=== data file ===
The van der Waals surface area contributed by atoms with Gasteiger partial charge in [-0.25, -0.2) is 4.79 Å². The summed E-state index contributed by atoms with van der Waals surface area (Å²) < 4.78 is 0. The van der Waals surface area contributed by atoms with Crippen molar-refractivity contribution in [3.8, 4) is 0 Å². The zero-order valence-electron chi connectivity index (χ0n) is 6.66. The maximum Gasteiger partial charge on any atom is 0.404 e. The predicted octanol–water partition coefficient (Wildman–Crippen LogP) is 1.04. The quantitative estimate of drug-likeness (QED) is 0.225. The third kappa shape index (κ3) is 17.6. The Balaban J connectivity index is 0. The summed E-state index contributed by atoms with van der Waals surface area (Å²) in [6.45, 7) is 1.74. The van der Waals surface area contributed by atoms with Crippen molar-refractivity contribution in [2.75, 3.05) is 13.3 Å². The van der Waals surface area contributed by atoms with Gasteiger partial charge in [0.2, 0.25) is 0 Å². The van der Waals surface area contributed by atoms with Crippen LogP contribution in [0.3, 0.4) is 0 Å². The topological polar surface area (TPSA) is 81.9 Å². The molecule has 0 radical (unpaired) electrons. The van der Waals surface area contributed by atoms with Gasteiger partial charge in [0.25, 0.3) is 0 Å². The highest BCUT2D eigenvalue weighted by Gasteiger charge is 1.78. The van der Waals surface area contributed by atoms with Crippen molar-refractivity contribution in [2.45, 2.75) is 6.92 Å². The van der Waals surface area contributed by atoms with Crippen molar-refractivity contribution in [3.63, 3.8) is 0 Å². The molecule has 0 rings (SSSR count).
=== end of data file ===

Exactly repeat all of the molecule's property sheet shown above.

The van der Waals surface area contributed by atoms with Gasteiger partial charge in [-0.25, -0.2) is 4.79 Å². The summed E-state index contributed by atoms with van der Waals surface area (Å²) < 4.78 is 0. The van der Waals surface area contributed by atoms with Crippen molar-refractivity contribution in [3.8, 4) is 0 Å². The zero-order valence-electron chi connectivity index (χ0n) is 6.66. The maximum Gasteiger partial charge on any atom is 0.404 e. The predicted octanol–water partition coefficient (Wildman–Crippen LogP) is 1.04. The quantitative estimate of drug-likeness (QED) is 0.225. The third kappa shape index (κ3) is 17.6. The Balaban J connectivity index is 0. The summed E-state index contributed by atoms with van der Waals surface area (Å²) in [6.45, 7) is 1.74. The van der Waals surface area contributed by atoms with Crippen molar-refractivity contribution in [2.75, 3.05) is 13.3 Å². The van der Waals surface area contributed by atoms with Gasteiger partial charge in [0.2, 0.25) is 0 Å². The van der Waals surface area contributed by atoms with Crippen LogP contribution in [0.3, 0.4) is 0 Å². The topological polar surface area (TPSA) is 81.9 Å². The molecule has 0 radical (unpaired) electrons. The van der Waals surface area contributed by atoms with Gasteiger partial charge in [0.25, 0.3) is 0 Å². The highest BCUT2D eigenvalue weighted by Gasteiger charge is 1.78. The van der Waals surface area contributed by atoms with Crippen molar-refractivity contribution in [2.45, 2.75) is 6.92 Å². The van der Waals surface area contributed by atoms with Crippen molar-refractivity contribution in [3.63, 3.8) is 0 Å². The molecule has 0 rings (SSSR count).